The problem for the Wolverines will be on the back end of the ice. After senior captain Mac Bennett, the Wolverines don't really have another quality defenseman unless one or more of their freshman are a huge surprise. In goal, Steve Racine was good down the stretch for Michigan, and freshman Zach Nagelvoort will compete for time, but at this point, there's still a big question mark in goal as well.
Michigan should be good enough to separate themselves from the bottom half of the league, but not quite on the level of Wisconsin and Minnesota, and probably on the outside looking in when it comes to the NCAA tournament again.
4. Michigan State
Tom Anastos still hasn't completely rebuilt Michigan State after taking over from Rick Comley, a testament to how bad Comley's last few years in East Lansing were, but the Spartans at least seem headed in the right direction. Michigan State doesn't have the depth to compete for much other than being best of the Big Ten's also-rans, but being best of that group is at least a small step forward while the Spartans wait on some of the bigger name recruits they've signed to arrive on campus.
Leading the way for the Spartans should be sophomore goalie Jake Hildebrand, who was excellent as a freshman last season. The Spartans have an elite level forward in Matt Berry and an elite level defenseman in John Draeger, but unfortunately, both will out the first two months of the year after offseason surgeries. If MSU can survive the first two months of the season, they should be much better once Big Ten season rolls around.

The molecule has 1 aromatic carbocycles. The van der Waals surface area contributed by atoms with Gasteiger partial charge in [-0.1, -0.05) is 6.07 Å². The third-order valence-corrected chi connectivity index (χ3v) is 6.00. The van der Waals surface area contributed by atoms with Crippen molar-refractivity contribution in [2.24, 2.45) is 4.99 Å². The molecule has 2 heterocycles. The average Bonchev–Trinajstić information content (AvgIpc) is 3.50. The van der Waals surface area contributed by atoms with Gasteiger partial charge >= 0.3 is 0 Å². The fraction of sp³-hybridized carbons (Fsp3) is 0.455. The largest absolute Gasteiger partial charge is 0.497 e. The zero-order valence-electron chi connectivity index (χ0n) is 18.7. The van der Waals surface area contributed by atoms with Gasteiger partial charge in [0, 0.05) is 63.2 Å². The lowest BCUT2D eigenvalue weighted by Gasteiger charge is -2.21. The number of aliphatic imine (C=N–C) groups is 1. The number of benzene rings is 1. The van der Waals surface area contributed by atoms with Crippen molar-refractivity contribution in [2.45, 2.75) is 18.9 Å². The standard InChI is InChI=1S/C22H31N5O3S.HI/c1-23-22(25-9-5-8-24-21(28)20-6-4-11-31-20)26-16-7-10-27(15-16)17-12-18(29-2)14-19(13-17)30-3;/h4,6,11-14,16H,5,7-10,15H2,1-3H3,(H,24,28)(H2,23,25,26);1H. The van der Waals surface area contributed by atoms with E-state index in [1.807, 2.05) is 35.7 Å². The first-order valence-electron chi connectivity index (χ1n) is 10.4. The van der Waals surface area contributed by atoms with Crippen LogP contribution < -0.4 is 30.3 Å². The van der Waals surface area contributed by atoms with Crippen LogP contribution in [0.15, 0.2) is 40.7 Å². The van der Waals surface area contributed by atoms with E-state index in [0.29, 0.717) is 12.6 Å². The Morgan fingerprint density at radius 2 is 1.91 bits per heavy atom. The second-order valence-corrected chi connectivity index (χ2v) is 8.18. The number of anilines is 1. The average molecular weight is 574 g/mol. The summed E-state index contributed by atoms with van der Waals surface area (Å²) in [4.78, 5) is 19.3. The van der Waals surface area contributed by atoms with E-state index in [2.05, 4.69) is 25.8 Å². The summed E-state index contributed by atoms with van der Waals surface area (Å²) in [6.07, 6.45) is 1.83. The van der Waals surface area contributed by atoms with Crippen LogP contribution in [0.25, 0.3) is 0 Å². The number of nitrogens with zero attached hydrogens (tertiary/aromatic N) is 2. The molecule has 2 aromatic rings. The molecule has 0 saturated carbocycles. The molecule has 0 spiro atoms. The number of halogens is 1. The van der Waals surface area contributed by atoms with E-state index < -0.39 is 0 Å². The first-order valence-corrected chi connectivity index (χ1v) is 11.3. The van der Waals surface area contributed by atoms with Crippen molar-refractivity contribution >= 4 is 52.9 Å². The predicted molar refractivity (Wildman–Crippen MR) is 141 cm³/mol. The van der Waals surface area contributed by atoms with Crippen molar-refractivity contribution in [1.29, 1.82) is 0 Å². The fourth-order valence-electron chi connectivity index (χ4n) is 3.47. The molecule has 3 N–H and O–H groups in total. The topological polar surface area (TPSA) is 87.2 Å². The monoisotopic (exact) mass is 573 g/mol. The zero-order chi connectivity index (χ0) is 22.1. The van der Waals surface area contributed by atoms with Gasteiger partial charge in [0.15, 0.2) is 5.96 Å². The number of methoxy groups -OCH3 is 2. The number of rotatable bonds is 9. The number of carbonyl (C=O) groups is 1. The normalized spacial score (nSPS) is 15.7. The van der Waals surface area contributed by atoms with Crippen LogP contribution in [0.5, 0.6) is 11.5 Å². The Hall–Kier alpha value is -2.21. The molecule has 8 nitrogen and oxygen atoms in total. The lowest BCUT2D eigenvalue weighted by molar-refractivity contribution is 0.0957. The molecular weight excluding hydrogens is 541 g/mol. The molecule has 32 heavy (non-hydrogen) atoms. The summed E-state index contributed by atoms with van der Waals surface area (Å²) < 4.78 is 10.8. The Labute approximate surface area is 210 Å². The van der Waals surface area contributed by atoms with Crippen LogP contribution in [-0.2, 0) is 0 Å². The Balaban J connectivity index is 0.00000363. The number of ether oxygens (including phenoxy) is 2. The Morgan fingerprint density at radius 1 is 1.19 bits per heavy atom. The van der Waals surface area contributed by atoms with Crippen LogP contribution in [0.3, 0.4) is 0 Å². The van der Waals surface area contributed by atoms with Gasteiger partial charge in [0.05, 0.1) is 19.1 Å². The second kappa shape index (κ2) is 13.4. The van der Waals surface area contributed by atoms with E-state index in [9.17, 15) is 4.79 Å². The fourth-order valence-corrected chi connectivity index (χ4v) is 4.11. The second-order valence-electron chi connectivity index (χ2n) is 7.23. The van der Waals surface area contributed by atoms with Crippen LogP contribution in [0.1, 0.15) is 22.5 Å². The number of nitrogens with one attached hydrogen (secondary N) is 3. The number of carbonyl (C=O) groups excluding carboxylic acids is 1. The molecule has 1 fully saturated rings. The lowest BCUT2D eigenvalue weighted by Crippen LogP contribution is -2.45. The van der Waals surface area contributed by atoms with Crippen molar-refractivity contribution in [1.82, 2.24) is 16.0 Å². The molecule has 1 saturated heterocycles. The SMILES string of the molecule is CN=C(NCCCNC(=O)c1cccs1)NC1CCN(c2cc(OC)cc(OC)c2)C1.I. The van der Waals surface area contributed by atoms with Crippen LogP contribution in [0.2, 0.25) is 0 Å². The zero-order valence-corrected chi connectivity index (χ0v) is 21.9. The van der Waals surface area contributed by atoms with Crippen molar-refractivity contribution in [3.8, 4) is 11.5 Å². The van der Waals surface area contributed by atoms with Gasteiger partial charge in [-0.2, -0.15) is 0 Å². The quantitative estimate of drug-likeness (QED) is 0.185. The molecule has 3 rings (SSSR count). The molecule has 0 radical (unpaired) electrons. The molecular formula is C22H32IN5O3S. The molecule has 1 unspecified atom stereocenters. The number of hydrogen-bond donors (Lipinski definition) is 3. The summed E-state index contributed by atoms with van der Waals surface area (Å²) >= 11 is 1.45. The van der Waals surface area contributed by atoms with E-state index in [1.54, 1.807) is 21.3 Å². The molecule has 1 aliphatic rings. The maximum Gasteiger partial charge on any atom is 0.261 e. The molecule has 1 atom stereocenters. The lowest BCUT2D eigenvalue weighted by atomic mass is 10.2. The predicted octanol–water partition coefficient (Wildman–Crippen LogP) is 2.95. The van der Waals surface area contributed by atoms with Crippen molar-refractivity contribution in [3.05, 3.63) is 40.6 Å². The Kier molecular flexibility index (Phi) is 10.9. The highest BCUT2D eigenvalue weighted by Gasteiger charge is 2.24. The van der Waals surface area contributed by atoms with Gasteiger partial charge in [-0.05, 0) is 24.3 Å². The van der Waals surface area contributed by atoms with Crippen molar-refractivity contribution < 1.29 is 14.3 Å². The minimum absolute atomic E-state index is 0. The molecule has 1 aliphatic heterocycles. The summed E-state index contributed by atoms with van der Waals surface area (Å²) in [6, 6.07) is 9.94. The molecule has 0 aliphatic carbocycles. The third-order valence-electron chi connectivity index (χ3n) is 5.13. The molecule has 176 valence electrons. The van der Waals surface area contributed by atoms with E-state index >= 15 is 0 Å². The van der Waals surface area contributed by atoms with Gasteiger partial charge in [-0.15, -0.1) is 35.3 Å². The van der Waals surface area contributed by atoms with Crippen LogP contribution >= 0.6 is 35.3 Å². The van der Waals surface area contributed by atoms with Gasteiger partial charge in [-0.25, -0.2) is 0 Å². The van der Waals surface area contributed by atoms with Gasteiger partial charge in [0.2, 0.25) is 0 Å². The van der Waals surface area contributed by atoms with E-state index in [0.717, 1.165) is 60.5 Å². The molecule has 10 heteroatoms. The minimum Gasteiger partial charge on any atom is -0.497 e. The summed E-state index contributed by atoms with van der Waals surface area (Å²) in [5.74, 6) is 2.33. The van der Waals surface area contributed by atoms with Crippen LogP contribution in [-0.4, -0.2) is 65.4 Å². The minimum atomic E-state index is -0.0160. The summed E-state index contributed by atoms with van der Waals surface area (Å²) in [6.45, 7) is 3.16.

5. Ohio State
The Buckeyes had a tumultuous off-season, firing head coach Mark Osiecki, despite the fact that it seemed like he had the program headed in the right direction, and spending the rest of the summer bleeding recruits. Most of those recruits wouldn't have had an impact until future years--though Zach Stepan likely would have liked nice in this lineup--but the turmoil did lead to some questions about just how serious Ohio State is about the future of their program.
Meanwhile, on the ice, there was another departure Ohio State will have to deal with this year, after senior goalie Brady Hjelle graduated last year. Hjelle will be replaced by a tandem of Collin Olson and Matt Tompkins, two big, prototypical NHL draft picks. They should be good, but it's going to be difficult to replace a goalie that registered a .935 save percentage last year.
Trying to make up for those extra goals they should allow this year, the Buckeyes have one of the top lines in the league with Ryan Dzingel, Tanner Fritz, and Max McCormick, but the rest of the lineup will likely keep them competing with Michigan State for the best of the bottom half of the league.
6. Penn State
Penn State comes into the Big Ten conference in just their second year as a varsity-level program. On any given night, it would not be terribly surprising to see Penn State come away with a victory, but over the course of a full season, the Nittany Lions are probably going to end up losing more than they win. They just haven't had the time to build up the depth necessary to compete at that level, though some promising results last year seem to indicate that they are at least headed in the right direction.